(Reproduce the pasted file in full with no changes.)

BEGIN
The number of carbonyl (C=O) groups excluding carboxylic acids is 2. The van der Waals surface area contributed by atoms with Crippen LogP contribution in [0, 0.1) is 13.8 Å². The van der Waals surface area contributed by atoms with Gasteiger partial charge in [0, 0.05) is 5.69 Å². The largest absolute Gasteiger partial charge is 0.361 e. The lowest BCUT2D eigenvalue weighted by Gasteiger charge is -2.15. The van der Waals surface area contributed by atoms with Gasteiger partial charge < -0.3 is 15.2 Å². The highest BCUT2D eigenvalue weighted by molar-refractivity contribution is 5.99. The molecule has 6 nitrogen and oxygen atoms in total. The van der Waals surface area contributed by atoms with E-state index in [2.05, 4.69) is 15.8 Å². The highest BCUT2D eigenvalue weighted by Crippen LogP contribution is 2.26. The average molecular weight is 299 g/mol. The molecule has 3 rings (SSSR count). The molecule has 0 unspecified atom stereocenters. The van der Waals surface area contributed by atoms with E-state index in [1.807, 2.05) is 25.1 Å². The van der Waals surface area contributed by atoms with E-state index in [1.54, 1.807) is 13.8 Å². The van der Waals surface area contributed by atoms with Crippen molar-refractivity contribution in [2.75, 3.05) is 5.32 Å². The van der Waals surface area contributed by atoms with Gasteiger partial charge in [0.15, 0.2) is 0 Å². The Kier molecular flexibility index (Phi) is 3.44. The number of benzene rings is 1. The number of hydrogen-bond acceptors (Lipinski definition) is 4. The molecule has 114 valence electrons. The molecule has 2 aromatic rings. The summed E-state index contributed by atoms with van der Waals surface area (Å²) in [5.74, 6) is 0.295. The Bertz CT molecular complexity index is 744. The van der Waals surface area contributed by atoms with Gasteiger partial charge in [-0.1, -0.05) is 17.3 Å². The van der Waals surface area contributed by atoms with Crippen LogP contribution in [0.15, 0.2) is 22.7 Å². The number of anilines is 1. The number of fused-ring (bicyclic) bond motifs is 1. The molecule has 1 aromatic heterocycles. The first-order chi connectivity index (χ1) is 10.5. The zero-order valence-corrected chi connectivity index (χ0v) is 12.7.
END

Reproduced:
The number of carbonyl (C=O) groups excluding carboxylic acids is 2. The van der Waals surface area contributed by atoms with Crippen LogP contribution in [0, 0.1) is 13.8 Å². The van der Waals surface area contributed by atoms with Gasteiger partial charge in [0, 0.05) is 5.69 Å². The largest absolute Gasteiger partial charge is 0.361 e. The lowest BCUT2D eigenvalue weighted by Gasteiger charge is -2.15. The van der Waals surface area contributed by atoms with Gasteiger partial charge < -0.3 is 15.2 Å². The highest BCUT2D eigenvalue weighted by molar-refractivity contribution is 5.99. The molecule has 6 nitrogen and oxygen atoms in total. The van der Waals surface area contributed by atoms with E-state index in [2.05, 4.69) is 15.8 Å². The highest BCUT2D eigenvalue weighted by Crippen LogP contribution is 2.26. The average molecular weight is 299 g/mol. The molecule has 3 rings (SSSR count). The molecule has 0 unspecified atom stereocenters. The van der Waals surface area contributed by atoms with E-state index in [1.807, 2.05) is 25.1 Å². The van der Waals surface area contributed by atoms with E-state index in [1.54, 1.807) is 13.8 Å². The van der Waals surface area contributed by atoms with Crippen molar-refractivity contribution in [2.75, 3.05) is 5.32 Å². The van der Waals surface area contributed by atoms with Gasteiger partial charge in [0.15, 0.2) is 0 Å². The Kier molecular flexibility index (Phi) is 3.44. The number of benzene rings is 1. The number of hydrogen-bond acceptors (Lipinski definition) is 4. The molecule has 114 valence electrons. The molecule has 2 aromatic rings. The summed E-state index contributed by atoms with van der Waals surface area (Å²) in [5.74, 6) is 0.295. The Bertz CT molecular complexity index is 744. The van der Waals surface area contributed by atoms with Gasteiger partial charge in [-0.1, -0.05) is 17.3 Å². The van der Waals surface area contributed by atoms with Crippen LogP contribution in [0.15, 0.2) is 22.7 Å². The number of anilines is 1. The number of fused-ring (bicyclic) bond motifs is 1. The molecule has 1 aromatic heterocycles. The first-order chi connectivity index (χ1) is 10.5. The zero-order valence-corrected chi connectivity index (χ0v) is 12.7.